“I am so pleased with this year’s fest,” said festival programming director Laura Mehlhaff. “The audiences came out in droves and the attending filmmakers all had a spectacular time viewing each others’ works and interacting with all the great industry guests.”
This year saw the launch of a new initiative at the SVFF in partnership with Nat Geo WILD and the African Wildlife Foundation. The 1st Annual WILD to INSPIRE prize was awarded to Dan Duran, Sam Price-Waldman, and Brendan Nahmias for WOLF MOUNTAIN. Director Dan Duran will receive an opportunity to study filmmaking and wildlife in the Maasai Steppe landscape in Tanzania, Africa with Emmy Award winning cinematographer, Bob Poole.
“The camera lens is so often the instrument by which Africa’s incredible wildlife story is told,” says African Wildlife Foundation Maasai Steppe Director John Salehe. “The Maasai Steppe is home to many well-known African species, such as elephants and lions, but the wildlife also faces a variety of threats, from poaching to conflict with humans over space and resources. We are thrilled to sponsor the winner of this year’s contest and look forward to his lens capturing the triumphs and challenges of protecting wildlife not just in Tanzania, but on a rapidly changing African continent.”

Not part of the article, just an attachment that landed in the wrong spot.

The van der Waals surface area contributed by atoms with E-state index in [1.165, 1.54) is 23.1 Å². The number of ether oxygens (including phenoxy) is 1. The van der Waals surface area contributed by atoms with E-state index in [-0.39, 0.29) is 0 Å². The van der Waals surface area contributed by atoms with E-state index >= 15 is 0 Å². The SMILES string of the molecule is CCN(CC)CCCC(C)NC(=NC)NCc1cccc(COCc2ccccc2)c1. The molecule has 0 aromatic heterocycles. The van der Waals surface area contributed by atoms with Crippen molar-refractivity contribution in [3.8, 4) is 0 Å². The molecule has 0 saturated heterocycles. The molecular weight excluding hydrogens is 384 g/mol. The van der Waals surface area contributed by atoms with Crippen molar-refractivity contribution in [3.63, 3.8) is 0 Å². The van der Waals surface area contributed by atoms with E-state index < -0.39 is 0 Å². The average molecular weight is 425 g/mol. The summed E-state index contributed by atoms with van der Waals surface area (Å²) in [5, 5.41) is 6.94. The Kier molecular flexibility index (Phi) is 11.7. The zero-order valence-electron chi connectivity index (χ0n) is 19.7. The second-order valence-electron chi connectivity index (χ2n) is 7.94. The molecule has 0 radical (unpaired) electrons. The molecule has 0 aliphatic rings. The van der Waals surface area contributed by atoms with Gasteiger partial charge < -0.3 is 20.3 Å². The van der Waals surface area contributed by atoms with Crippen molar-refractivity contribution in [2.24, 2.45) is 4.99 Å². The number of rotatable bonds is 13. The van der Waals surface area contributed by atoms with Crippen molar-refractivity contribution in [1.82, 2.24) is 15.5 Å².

Nat Geo WILD and Sun Valley Film Festival also announced they will be doing a second competition. More details to follow in the coming months.
Other jam-packed festival programs drew locals and out-of-town guests alike, including:
• Coffee Talks, where industry experts offered their insights to festival audiences each morning, featured Academy Award® nominated Producers Ron Yerxa (NEBRASKA, LITTLE MISS SUNSHINE), and Jim Burke (THE DESCENDANTS, ELECTION), Writer, actor, director Kevin Smith (CLERKS), and actor Mariel Hemingway (PERSONAL BEST, STAR 80).